The assessment of body image investment: An extensive revision of the appearance schemas inventory
Article first published online: 22 MAR 2004
Copyright © 2004 Wiley Periodicals, Inc.
International Journal of Eating Disorders
Volume 35, Issue 3, pages 305–316, April 2004
How to Cite
Cash, T. F., Melnyk, S. E. and Hrabosky, J. I. (2004), The assessment of body image investment: An extensive revision of the appearance schemas inventory. Int. J. Eat. Disord., 35: 305–316. doi: 10.1002/eat.10264
- Issue published online: 22 MAR 2004
- Article first published online: 22 MAR 2004
- Manuscript Accepted: 31 MAR 2003
- body image assessment;
- body image investment;
- body image schemas;
- Appearance Schemas Inventory-Revised
The Appearance Schemas Inventory (ASI) is a 14-item instrument that assesses body image investment in relation to certain beliefs or assumptions about the importance, meaning, and influence of appearance in one's life. Despite empirical support of the ASI, critical examination evinces several limitations of this assessment. These problems entail the inclusion of explicitly self-evaluative items and social stereotypes, few behavioral items, and a repeated failure to find expected gender differences on the ASI.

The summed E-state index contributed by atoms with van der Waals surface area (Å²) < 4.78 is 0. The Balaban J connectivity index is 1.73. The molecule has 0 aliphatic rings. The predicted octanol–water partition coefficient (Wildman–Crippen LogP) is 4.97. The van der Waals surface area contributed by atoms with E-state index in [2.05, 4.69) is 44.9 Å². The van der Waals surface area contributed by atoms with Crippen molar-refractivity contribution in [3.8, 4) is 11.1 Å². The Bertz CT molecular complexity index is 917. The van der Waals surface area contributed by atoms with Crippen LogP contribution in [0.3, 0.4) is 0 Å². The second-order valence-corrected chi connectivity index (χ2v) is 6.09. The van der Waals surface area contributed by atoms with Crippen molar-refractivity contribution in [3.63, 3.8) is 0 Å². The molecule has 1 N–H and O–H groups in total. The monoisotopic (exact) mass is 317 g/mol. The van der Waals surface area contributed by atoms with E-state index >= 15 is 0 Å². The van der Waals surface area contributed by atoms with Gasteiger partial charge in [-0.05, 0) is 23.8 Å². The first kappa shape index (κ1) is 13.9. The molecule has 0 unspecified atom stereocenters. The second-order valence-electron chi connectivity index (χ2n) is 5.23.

We initially constructed a 45-item measure (40 new items plus 5 original items) and administered it, along with the original ASI and other validational assessments, to 603 college students (468 women and 135 men).
The end result was a 20-item revision of the inventory (ASI-R), which included two factors: Self-Evaluative Salience and Motivational Salience. For both genders, the composite ASI-R and its two factors had high internal consistency and were significantly convergent with other pertinent measures of body image and psychosocial functioning. The ASI-R and its two subscales showed significant gender differences, whereas the original ASI did not. We also examined racial differences on the ASI-R, its correlations with body mass, and its unique contribution to the prediction of disturbed eating attitudes.
We offer this measure as an improved, psychometrically sound replacement for the ASI. © 2004 by Wiley Periodicals, Inc. Int J Eat Disord 35: 305–316, 2004.